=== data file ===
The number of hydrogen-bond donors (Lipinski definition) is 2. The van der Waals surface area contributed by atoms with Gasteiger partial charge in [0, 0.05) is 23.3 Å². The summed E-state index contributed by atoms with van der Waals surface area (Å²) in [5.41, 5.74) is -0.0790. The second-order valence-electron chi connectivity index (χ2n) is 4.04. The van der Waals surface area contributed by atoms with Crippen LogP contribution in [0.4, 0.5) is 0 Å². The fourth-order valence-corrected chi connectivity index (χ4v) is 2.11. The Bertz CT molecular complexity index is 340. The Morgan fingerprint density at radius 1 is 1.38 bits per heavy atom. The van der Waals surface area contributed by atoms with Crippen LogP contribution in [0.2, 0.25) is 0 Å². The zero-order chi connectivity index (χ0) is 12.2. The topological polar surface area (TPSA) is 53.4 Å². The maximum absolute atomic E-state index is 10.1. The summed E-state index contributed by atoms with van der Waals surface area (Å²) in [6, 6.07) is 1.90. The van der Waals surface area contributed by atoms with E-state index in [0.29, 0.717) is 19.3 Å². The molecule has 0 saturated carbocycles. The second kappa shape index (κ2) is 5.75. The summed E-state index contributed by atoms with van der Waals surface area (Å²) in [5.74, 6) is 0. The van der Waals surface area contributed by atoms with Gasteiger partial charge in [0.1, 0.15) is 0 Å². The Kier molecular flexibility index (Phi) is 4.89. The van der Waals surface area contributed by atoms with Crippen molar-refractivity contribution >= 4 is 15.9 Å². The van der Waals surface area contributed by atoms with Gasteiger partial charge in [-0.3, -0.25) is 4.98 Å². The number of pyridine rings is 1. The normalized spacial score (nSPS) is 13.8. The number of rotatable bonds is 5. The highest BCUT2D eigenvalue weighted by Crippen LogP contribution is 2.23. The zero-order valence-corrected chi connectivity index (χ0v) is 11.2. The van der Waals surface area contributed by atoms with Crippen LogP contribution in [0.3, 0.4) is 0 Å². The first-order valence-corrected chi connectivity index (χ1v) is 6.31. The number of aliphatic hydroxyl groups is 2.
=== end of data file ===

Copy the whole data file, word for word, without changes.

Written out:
The number of hydrogen-bond donors (Lipinski definition) is 2. The van der Waals surface area contributed by atoms with Gasteiger partial charge in [0, 0.05) is 23.3 Å². The summed E-state index contributed by atoms with van der Waals surface area (Å²) in [5.41, 5.74) is -0.0790. The second-order valence-electron chi connectivity index (χ2n) is 4.04. The van der Waals surface area contributed by atoms with Crippen LogP contribution in [0.4, 0.5) is 0 Å². The fourth-order valence-corrected chi connectivity index (χ4v) is 2.11. The Bertz CT molecular complexity index is 340. The Morgan fingerprint density at radius 1 is 1.38 bits per heavy atom. The van der Waals surface area contributed by atoms with Crippen LogP contribution in [0.2, 0.25) is 0 Å². The zero-order chi connectivity index (χ0) is 12.2. The topological polar surface area (TPSA) is 53.4 Å². The maximum absolute atomic E-state index is 10.1. The summed E-state index contributed by atoms with van der Waals surface area (Å²) in [6, 6.07) is 1.90. The van der Waals surface area contributed by atoms with E-state index in [0.29, 0.717) is 19.3 Å². The molecule has 0 saturated carbocycles. The second kappa shape index (κ2) is 5.75. The summed E-state index contributed by atoms with van der Waals surface area (Å²) in [5.74, 6) is 0. The van der Waals surface area contributed by atoms with Gasteiger partial charge in [0.1, 0.15) is 0 Å². The Kier molecular flexibility index (Phi) is 4.89. The van der Waals surface area contributed by atoms with Crippen molar-refractivity contribution >= 4 is 15.9 Å². The van der Waals surface area contributed by atoms with Gasteiger partial charge in [-0.3, -0.25) is 4.98 Å². The number of pyridine rings is 1. The normalized spacial score (nSPS) is 13.8. The number of rotatable bonds is 5. The highest BCUT2D eigenvalue weighted by Crippen LogP contribution is 2.23. The zero-order valence-corrected chi connectivity index (χ0v) is 11.2. The van der Waals surface area contributed by atoms with Crippen LogP contribution in [0.3, 0.4) is 0 Å². The first-order valence-corrected chi connectivity index (χ1v) is 6.31. The number of aliphatic hydroxyl groups is 2.